• Brian M. Scott
          At 10:48:38 PM on Thursday, October 3, 2013, Michael Horgen ... No. Apparently you didn’t read my answer to Sygyrd. She’s pronouncing , and her
          Message 4 of 7 , Oct 5, 2013
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            At 10:48:38 PM on Thursday, October 3, 2013, Michael Horgen
            wrote:

            > The other words in the list ending in ur were pronounced
            > correctly (the ones I looked at anyway). Perhaps she is
            > reading a different form of the word and it has been
            > incorrectly matched with this one.

            No. Apparently you didn’t read my answer to Sygyrd. She’s
            pronouncing <álfur>, and her pronunciation is within the
            range of normal variation, though it is well towards one end
            of that range.

            Brian
          • David Simecek
            I think it is just unvoiced r which is a normal thing in final position (and also before unvoiced consonants like for example in erta ) David To:
            Message 5 of 7 , Oct 5, 2013
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              I think it is just unvoiced "r" which is a normal thing in final position (and also before unvoiced consonants like for example in "erta")
              David


              To: norse_course@yahoogroups.com
              From: ruarigh@...
              Date: Sat, 5 Oct 2013 19:45:36 +0100
              Subject: RE: [norse_course] álfr

               

              It sounds like an aspirated ‘r’ to me. Icelandic aspirates many consonants, so it is not too surprising to hear it there. Different people will do this to varying extents, so perhaps her pronunciation is extreme compared to the other samples on the site, which is why it sounds odd (I cannot confirm this because I did not listen to others).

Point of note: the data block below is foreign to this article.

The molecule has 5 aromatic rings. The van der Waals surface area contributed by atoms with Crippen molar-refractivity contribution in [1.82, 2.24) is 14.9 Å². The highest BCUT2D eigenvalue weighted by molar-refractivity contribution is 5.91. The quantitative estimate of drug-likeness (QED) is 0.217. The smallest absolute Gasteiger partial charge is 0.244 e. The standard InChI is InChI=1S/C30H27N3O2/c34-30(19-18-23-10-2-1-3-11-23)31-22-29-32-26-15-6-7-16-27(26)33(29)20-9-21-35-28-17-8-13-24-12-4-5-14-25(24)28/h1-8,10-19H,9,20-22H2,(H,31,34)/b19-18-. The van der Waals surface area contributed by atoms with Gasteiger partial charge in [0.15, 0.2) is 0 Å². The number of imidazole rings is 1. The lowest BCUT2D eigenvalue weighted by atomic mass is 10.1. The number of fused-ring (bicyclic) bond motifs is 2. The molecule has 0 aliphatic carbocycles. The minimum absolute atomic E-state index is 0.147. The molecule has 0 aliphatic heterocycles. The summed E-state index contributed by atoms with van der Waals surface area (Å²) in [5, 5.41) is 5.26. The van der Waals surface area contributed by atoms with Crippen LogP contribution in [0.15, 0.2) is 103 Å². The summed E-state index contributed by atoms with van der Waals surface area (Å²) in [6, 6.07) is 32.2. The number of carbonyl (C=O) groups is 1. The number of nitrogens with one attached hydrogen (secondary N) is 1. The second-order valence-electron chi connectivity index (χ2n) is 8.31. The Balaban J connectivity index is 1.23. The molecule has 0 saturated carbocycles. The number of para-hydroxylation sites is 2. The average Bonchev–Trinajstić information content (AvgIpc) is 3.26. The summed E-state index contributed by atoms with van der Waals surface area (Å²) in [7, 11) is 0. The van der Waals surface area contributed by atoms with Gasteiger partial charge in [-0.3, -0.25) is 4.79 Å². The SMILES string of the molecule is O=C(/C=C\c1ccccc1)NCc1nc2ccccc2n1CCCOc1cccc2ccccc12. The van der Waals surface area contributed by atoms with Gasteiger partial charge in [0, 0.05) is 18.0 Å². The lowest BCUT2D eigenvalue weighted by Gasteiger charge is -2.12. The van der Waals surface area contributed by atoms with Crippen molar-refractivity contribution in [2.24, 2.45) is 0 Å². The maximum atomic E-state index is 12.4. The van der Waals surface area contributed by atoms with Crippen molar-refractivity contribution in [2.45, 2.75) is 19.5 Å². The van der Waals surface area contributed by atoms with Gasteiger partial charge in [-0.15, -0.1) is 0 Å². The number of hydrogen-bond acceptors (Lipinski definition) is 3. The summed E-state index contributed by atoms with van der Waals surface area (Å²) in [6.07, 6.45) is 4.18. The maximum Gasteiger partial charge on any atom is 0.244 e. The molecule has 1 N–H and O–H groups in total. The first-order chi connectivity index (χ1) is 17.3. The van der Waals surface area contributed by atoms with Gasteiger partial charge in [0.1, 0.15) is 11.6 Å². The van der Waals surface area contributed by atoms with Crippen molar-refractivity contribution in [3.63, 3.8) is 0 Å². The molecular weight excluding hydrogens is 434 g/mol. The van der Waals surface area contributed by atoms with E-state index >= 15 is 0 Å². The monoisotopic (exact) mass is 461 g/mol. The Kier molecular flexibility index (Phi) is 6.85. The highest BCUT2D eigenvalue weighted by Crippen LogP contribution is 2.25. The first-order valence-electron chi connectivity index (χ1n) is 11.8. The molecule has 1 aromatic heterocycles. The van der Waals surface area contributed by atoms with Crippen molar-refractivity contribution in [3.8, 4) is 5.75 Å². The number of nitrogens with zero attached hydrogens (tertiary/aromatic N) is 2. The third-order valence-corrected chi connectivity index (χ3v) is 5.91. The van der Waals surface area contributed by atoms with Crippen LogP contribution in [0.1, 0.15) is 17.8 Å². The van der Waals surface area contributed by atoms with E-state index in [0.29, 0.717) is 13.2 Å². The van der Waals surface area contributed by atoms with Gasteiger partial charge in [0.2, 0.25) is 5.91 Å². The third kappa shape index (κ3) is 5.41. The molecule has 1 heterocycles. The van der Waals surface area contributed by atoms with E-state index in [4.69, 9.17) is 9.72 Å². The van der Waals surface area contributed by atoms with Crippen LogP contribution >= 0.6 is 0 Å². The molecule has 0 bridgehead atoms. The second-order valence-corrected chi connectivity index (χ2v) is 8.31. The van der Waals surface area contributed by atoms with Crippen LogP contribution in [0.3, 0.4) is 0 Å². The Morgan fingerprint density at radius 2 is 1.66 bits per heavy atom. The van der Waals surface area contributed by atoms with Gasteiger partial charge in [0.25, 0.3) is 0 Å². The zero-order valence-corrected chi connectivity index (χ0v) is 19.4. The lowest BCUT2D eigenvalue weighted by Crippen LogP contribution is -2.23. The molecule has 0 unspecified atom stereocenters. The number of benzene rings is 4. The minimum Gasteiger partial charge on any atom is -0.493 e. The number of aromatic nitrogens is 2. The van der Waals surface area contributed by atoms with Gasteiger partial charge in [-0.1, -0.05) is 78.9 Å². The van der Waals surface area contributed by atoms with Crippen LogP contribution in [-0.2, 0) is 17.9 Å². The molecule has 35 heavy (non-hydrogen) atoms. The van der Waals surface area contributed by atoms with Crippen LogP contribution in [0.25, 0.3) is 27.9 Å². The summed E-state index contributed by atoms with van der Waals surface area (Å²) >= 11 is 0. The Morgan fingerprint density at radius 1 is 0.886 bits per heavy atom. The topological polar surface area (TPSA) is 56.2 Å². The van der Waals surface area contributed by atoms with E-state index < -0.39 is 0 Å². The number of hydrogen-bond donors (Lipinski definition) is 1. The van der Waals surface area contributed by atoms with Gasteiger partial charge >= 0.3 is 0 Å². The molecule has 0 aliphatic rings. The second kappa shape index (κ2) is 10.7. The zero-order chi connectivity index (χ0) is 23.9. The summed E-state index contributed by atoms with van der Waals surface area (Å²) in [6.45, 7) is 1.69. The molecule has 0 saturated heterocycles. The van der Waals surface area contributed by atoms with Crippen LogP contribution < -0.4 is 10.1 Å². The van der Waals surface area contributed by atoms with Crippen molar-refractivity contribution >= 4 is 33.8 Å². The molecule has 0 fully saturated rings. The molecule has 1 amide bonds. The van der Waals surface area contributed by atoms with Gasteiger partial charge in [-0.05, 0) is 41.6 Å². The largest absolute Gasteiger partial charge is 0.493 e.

Hope this helps,

              R

               


              From: Sygyrd Sygyrdson <sygyrd@...>;
              To: <norse_course@yahoogroups.com>;
              Subject: [norse_course] álfr
              Sent: Wed, Oct 2, 2013 9:59:34 PM

               

               

              So, I go to look up how to pronounce álfr / álfur at

               

              and the lady there pronounces it with a "sh" sound at the end instead of an r... I ran into the same thing with a number of other words.  Does anyone have any idea what is going on here?  It doesn&apos;t seem to be consistent.


              -Sygyrd

               


            • Michael Horgen
              Thanks Brian, I d sent a reply earlier but it didn t appear until after your explanation. I haven t been around Icelandic speakers for a while, but will be
              Message 6 of 7 , Oct 5, 2013
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                Thanks Brian,

                I'd sent a reply earlier but it didn't appear until after your explanation. I haven't been around Icelandic speakers for a while, but will be listening for this pronunciation when I am.

                I find these variations in language interesting.

                All the best,
                Michael

                Sent from Yahoo!7 Mail on Android



                From: Brian M. Scott <bm.brian@...>;
                To: Michael Horgen <norse_course@yahoogroups.com>;
                Subject: Re: [norse_course] álfr
                Sent: Sat, Oct 5, 2013 6:58:15 PM

                 

                At 10:48:38 PM on Thursday, October 3, 2013, Michael Horgen
                wrote:

                > The other words in the list ending in ur were pronounced
                > correctly (the ones I looked at anyway). Perhaps she is
                > reading a different form of the word and it has been
                > incorrectly matched with this one.

                No. Apparently you didn’t read my answer to Sygyrd. She’s
                pronouncing <álfur>, and her pronunciation is within the
                range of normal variation, though it is well towards one end
                of that range.

                Brian